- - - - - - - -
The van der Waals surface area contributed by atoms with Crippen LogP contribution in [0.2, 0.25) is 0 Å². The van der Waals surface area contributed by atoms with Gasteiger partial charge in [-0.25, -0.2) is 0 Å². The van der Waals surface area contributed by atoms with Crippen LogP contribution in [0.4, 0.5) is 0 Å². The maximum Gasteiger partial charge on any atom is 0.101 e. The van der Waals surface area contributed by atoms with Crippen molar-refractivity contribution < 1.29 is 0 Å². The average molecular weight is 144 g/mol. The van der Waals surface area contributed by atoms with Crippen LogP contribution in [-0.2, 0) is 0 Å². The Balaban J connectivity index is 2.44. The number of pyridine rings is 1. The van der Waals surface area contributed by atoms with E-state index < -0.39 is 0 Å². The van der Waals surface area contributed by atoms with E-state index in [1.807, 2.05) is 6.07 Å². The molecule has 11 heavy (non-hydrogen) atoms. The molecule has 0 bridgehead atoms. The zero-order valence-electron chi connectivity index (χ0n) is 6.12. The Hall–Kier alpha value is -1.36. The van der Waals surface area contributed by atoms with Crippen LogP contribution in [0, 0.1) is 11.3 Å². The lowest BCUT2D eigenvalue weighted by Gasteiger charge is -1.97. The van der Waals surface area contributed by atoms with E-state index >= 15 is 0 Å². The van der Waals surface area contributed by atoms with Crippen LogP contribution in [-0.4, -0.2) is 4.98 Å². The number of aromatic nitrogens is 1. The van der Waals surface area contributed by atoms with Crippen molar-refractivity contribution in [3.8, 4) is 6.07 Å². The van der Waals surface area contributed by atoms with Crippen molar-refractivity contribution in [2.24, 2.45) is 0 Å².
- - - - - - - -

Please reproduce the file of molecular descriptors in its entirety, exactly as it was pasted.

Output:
The van der Waals surface area contributed by atoms with Crippen LogP contribution in [0.2, 0.25) is 0 Å². The van der Waals surface area contributed by atoms with Gasteiger partial charge in [-0.25, -0.2) is 0 Å². The van der Waals surface area contributed by atoms with Crippen LogP contribution in [0.4, 0.5) is 0 Å². The maximum Gasteiger partial charge on any atom is 0.101 e. The van der Waals surface area contributed by atoms with Crippen molar-refractivity contribution < 1.29 is 0 Å². The average molecular weight is 144 g/mol. The van der Waals surface area contributed by atoms with Crippen LogP contribution in [-0.2, 0) is 0 Å². The Balaban J connectivity index is 2.44. The number of pyridine rings is 1. The van der Waals surface area contributed by atoms with E-state index < -0.39 is 0 Å². The van der Waals surface area contributed by atoms with E-state index in [1.807, 2.05) is 6.07 Å². The molecule has 11 heavy (non-hydrogen) atoms. The molecule has 0 bridgehead atoms. The zero-order valence-electron chi connectivity index (χ0n) is 6.12. The Hall–Kier alpha value is -1.36. The van der Waals surface area contributed by atoms with Crippen LogP contribution in [0, 0.1) is 11.3 Å². The lowest BCUT2D eigenvalue weighted by Gasteiger charge is -1.97. The van der Waals surface area contributed by atoms with E-state index >= 15 is 0 Å². The van der Waals surface area contributed by atoms with Crippen LogP contribution in [-0.4, -0.2) is 4.98 Å². The number of aromatic nitrogens is 1. The van der Waals surface area contributed by atoms with Crippen molar-refractivity contribution in [3.8, 4) is 6.07 Å². The van der Waals surface area contributed by atoms with Crippen molar-refractivity contribution in [2.24, 2.45) is 0 Å².